People will sometimes stop and ask me, “How did you become an investor?” To which I usually reply, “I’m not a real investor — I just play one online.” It’s partly a joke, but there’s some truth to it — it’s easy to write a few small checks into a company, it’s much harder to compete for larger allocations, to lead rounds, and to win, to have founders pick YOU when you are telling them you want to commit to them. I believe only a small handful of investors truly lead deals, as in they take their role in deal leadership seriously and can do it repeatedly. One of those few firms is Homebrew. Even though I am close with them, keep a desk there, and have been friends for years, I will say that from the founder community all the way to LPs who have audited firms and conducted brand reviews, in a very short time Homebrew has created a brand. That is really hard to do, and it’s not an accident.
One of the ways they’re able to do it is by writing publicly and sharing insights that are typically not measured or distributed. Recently, one of their GPs, Satya Patel, wrote a post about their annual meeting and a review of their 2015 activity. To post this, it’s my idea, and emailed Satya to ask permission because I think he writes some things that would be useful for (future) founders to understand, in part because Satya is a straight-shooter and some of this stuff isn’t discuss more broadly because people are afraid of sounding politically incorrect.
You can read Satya’s entire post here, and here’s what I’d draw attention to:
1/ Raising a round does and should take time. So often people treat the interactions as a sales process executed from a Google Spreadsheet, but consider firms that lead, like Homebrew, may make up to 10 core investments per year. With two GPs, that’s only five per year, or a bit over one a quarter. Patel writes: “Our approach is to be the investor of record in the round. To us that means being the lead or co-lead investor (writing one of the larger checks, from $500k to ~$1m) for only 8-10 companies each year, typically taking a board seat and then working closely with the founders to help them build the company that they envision.” When they make a move, they not only see opportunity (in the person, space, or both), but they’re also making a commitment to spend time with them. It’s common logic that they’d likely prefer someone who takes care in how they present themselves and communicate. It’s a pretty intense relationship, but in a culture of so much money around like ATMs, it’s easy to just move on. Turn out, relationships matter in fundraising, and they compound over time.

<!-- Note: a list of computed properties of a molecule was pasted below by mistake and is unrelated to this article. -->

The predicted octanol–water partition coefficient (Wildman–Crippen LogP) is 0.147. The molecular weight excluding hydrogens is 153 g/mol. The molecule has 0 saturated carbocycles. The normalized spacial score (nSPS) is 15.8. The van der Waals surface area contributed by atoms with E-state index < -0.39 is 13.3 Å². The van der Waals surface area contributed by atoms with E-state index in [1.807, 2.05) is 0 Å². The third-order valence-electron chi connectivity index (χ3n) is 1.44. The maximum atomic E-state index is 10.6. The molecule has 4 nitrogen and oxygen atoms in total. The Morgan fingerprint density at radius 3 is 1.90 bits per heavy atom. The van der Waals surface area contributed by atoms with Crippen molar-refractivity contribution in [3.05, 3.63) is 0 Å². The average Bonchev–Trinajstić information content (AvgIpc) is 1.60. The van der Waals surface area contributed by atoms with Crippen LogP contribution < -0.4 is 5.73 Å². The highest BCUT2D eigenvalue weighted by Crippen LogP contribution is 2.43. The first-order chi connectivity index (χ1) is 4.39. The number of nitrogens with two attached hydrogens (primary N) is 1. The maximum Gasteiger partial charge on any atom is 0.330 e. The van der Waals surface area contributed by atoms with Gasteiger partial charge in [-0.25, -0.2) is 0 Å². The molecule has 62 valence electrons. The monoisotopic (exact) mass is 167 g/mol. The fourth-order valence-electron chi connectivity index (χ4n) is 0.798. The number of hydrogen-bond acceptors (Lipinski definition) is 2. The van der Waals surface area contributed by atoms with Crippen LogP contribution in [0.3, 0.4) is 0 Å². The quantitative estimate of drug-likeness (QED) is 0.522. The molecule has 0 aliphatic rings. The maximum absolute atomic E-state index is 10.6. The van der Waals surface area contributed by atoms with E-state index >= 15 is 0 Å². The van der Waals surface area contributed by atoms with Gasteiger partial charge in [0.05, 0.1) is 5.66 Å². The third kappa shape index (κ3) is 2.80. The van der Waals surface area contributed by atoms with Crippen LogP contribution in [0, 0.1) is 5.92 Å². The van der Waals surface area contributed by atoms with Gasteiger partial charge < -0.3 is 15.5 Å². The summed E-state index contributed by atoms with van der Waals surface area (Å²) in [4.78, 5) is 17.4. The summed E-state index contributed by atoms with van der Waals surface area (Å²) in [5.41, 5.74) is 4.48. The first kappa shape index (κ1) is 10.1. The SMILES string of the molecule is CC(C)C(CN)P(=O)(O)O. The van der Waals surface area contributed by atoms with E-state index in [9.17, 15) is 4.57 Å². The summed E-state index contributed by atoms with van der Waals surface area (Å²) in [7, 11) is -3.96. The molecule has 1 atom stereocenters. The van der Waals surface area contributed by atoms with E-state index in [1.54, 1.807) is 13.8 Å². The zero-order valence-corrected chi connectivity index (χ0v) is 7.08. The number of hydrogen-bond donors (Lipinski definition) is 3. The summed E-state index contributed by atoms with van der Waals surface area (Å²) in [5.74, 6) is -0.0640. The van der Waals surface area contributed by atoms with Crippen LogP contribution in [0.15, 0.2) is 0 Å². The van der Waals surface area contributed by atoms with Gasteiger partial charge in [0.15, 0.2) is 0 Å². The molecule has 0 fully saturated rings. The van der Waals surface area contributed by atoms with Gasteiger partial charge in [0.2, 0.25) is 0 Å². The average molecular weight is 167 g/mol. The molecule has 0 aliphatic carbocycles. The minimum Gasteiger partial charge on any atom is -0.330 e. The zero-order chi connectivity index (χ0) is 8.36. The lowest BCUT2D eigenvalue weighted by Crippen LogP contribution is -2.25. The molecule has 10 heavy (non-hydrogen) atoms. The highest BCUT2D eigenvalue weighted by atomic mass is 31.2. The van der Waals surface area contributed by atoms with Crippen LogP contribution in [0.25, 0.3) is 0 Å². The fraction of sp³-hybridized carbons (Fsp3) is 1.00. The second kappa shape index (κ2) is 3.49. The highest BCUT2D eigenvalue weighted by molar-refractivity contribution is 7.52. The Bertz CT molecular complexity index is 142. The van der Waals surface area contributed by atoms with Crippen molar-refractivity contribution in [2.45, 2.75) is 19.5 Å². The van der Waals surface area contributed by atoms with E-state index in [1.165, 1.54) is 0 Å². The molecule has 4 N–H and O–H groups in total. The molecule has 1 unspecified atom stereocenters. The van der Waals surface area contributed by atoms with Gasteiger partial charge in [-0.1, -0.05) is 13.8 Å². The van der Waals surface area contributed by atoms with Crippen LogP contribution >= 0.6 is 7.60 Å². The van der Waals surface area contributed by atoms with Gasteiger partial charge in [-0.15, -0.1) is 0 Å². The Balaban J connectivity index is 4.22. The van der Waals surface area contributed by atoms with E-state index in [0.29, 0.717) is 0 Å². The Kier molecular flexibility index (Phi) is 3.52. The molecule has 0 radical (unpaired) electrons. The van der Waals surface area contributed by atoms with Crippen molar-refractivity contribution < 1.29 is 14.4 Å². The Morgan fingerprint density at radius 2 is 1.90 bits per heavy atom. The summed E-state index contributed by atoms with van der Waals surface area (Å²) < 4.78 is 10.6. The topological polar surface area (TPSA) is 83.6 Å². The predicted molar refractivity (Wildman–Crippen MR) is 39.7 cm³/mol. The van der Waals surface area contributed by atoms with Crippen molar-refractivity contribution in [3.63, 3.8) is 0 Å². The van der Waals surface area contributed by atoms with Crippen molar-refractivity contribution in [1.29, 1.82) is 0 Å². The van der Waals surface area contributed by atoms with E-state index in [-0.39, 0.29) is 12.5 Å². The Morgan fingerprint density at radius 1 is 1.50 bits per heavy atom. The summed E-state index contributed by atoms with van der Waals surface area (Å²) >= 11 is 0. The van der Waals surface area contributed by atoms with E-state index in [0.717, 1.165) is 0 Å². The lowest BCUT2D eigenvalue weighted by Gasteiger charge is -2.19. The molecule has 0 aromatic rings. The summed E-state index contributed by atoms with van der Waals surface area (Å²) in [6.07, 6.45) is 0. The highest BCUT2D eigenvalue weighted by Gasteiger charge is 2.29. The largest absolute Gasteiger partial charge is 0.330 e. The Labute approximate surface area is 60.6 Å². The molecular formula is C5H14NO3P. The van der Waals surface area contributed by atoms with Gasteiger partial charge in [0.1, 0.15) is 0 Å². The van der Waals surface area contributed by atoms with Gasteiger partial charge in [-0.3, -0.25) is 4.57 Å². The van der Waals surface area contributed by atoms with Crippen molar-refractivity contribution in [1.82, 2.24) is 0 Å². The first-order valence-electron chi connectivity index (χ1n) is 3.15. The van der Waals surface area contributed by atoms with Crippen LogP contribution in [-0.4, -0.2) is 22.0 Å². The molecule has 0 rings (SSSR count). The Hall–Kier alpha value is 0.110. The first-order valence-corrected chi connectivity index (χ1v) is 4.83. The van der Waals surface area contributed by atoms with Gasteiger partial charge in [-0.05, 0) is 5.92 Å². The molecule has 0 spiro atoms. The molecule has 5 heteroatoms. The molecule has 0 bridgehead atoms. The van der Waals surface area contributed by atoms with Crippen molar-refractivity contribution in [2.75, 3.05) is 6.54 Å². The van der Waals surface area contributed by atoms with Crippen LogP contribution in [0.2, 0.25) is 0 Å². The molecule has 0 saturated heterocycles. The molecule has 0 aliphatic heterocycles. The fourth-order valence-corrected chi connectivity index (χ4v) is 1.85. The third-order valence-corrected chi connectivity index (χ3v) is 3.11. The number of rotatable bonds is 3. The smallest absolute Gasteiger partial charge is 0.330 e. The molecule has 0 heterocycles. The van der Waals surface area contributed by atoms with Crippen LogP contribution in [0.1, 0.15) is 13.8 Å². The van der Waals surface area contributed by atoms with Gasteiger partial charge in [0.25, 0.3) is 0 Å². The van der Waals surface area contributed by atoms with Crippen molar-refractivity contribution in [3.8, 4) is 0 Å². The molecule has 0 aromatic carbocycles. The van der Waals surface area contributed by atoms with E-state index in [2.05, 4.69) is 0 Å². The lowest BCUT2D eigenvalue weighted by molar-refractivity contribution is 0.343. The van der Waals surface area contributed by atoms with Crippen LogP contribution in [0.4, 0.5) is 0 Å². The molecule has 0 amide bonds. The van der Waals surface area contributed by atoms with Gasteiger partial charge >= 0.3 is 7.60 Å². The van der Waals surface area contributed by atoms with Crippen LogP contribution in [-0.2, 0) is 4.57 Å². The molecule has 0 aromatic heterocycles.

2/ It’s not a bad strategy to be so good that investors contact you. There’s a hunting element driving some investors, and while they sniff out a goose chase quickly, being difficult to find and having mojo on your side is noticed. Patel writes: “We do spend a lot of time thinking about markets or trends we liked to invest in. We then take those interest areas and try to identify and contact companies or entrepreneurs doing innovative work in line with our theses. Not coincidentally, 3 of the investments we made in 2015 were the result of outbound efforts.” There’s something to be said for doing your thing and letting the investors find you based on their interests, or even at a time when you’re not fundraising.